Larkins-Pettigrew: The whole issue of how we really become partners with our members, if you’re a payer, partner with our patients if you’re a clinician, and partner with our communities, it’s all about partnership. And in any partnership, it’s important that both of the partners understand one another, right? Before you go into any agreement, before you sign any contracts, it really is about understanding what’s being offered and what you need to actually put into the partnership. And I think we miss the mark a lot when we don’t invest in that. Patients need to understand what we’re saying to them. Just think about basically the literacy—and when I talk about literacy, I talk about both patient literacy, I talk about payer literacy, I talk about the clinician literacy—how are we communicating with one another so that we’re partners? It’s all about education, but education at what level so patients understand what is expected of them and that clinicians understand what is expected of them as well, as they introduce partnerships of health and healthcare. And so that is where it has to start. It has to start with, if I am the payer, I need to understand what my audience is, who my members are, what my members want, right, and then I need to make sure that they can get access and access all the products that they need to in order to make their lives better. And so it’s all about understanding all of that piece. And then, that’s the payer side of it, endorsing new members to say, if you come in to my plan, then here’s all the things I’m going to offer you, and what else can I offer you that will help you get up in the morning, take care of your children, get to work on time, do all the things you need to do to bring joy into your life. But then at the clinician space, what about the clinicians? You are really selecting physicians, clinicians, folks who you want to make sure that they are enhancing your life as far as the wellness space, they have to have a literacy, understanding what your literacy is, and being able to really communicate with you in a way that you’re partners, that you sign a contract together. I need to understand that you don’t understand, so when you walk out of my office, it shouldn’t be about whether you’re going to be compliant—that word—whether you’re going to come back for your visits. It should be about, let’s talk about that. Let’s have this two-way reciprocal relationship so that we are in partnership together. Because that spills over into the entire community, and so when we talk about healthcare and who’s giving the healthcare, it has to incorporate all those complex legs that we don’t spend enough time thinking about.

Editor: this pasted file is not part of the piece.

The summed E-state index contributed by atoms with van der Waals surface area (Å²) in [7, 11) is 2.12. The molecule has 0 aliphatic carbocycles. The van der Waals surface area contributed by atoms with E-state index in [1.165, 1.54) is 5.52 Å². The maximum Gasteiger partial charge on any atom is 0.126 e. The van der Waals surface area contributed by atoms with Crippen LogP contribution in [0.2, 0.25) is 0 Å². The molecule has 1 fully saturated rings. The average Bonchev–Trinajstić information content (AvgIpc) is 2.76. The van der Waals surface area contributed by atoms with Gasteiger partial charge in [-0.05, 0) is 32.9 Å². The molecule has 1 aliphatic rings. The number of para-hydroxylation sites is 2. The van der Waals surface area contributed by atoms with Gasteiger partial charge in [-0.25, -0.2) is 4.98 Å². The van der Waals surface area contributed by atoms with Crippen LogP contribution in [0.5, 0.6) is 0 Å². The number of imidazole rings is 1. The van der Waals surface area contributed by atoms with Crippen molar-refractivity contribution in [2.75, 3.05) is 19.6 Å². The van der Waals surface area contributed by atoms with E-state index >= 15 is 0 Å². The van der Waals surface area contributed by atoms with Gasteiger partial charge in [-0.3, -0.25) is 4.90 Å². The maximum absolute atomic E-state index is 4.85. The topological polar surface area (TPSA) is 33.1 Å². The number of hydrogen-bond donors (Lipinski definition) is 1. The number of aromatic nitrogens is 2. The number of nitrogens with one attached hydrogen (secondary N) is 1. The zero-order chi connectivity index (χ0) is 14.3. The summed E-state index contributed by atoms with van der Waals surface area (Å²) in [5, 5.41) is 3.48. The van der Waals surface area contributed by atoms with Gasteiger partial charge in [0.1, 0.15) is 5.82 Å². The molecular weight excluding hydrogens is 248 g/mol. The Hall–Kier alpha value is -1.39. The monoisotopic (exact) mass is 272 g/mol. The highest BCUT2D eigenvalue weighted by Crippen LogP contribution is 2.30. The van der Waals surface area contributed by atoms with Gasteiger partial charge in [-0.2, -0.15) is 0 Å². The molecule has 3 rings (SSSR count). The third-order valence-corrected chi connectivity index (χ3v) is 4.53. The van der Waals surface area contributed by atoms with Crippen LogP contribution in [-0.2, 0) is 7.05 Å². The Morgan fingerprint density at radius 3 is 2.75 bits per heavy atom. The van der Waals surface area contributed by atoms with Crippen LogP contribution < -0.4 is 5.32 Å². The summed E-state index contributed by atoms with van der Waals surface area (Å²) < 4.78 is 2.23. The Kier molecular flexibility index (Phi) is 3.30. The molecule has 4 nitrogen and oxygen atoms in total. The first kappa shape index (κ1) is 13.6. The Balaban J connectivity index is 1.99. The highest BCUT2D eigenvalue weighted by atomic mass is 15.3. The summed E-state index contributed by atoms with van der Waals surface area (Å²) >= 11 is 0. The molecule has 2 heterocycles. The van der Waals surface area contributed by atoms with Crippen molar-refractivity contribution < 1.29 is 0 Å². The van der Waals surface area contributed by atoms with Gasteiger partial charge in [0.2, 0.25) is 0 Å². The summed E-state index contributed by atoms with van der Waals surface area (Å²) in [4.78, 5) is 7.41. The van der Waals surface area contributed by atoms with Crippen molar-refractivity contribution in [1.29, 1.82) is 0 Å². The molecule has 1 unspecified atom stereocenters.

Grotto: I’ve noticed, depending on who you talk to, sometimes—sometimes—there seems to be this idea that if I am unhealthy, it is my fault and that there is something that I didn’t do that I should have done. And there is a patient’s responsibility care for themselves, right?